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Cash & Working Capital

Creating a Cash Culture in the Company

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December 07, 2017

It’s important to raise awareness of cash and cash management with the company and upper management.

BenjaminsAt a fall meeting of NeuGroup’s Global Cash and Banking Group (GCBG), one member led a session on best practices in cash-flow forecasting — a frequent pain point for many treasuries. In doing so, the member described how his team was taking advantage of the integration of an acquired company to create a “new cash culture.”

The goals in creating that culture include raising the focus on cash awareness and management; improving visibility and forecast accuracy; and driving cash efficiencies and overall cash management performance. This member said the current budget will be the first where business units will provide targets on DSO, DPO and inventory levels to treasury and FP&A. And he noted the acquired company has a much different background and that the two teams “have a lot to learn from one another” as they build a compatible cash management process and infrastructure.

Changing a culture to improve cash forecasting requires better communication between treasury and business units and also involves educating the BUs on the importance and strategic value of getting this right. By getting it right, BUs can, for instance, help the company improve the predictability of EBITDA, increase currency exposure forecast accuracy, increase exposure transparency and reduce the cost of hedging. Thus, treasury needs to take command and drive the process to get everyone on board. The presenting member is now holding bi-weekly “cash calls” to talk through issues.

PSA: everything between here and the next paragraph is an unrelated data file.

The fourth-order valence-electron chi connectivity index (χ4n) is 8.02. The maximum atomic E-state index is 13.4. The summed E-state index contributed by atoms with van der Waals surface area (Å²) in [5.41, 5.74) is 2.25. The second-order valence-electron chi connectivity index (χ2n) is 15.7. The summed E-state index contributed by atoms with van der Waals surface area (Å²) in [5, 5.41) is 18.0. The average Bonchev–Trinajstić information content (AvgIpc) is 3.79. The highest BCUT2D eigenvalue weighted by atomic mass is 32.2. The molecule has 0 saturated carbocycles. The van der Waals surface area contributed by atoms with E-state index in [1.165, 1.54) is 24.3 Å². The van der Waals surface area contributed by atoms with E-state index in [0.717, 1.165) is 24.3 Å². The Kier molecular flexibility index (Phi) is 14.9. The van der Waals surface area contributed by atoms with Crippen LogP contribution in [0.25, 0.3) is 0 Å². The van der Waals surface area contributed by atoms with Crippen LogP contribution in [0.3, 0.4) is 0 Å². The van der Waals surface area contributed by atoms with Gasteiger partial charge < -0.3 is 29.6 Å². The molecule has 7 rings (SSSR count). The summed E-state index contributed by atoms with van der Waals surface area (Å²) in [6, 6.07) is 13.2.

Another GCBG member said the process of getting BUs to take more ownership of the cash-forecasting process is made easier by highlighting teams internally who have top-performing forecasts, minimizing the feeling that the entire process is negative. In this vein, the presenter recommended setting achievable working capital targets with business units. Another member said the delicacy of the topic meant treasury needed to be sensitive in its dealings with other teams and to give feedback without coming across as overly critical. Don’t underestimate the power of socializing as a means of influencing the organization, the member said. The presenting member added that just from conversations, he found that some teams who should be collaborating were not. Discovering this helped the team avoid a lot of headaches down the line.

This building of business “intelligence,” along with adding strong analytics into cash-flow forecasting, is critical. According to pre-meeting survey results, some departments are accelerating progress by tapping into talent with quantitative skills in other departments. With just over one-third of responding members saying they only have a satisfactory cash-flow forecasting process, leveraging quants appears a sound strategy.

Treasury’s ability to improve cash visibility, efficiency and forecasting is often constrained by its dependence on business units for data and the ownership of the process by FP&A. Going forward, treasury can raise its profile with the CFO by taking the lead in improving communication with both business units and FP&A. Success depends in part on nuts-and-bolts processes like monitoring cash-related metrics and improving visibility gaps. But it will also require an openness to collaborating, finding quants and communication skills that go a long way to building trust and uncovering critical information.

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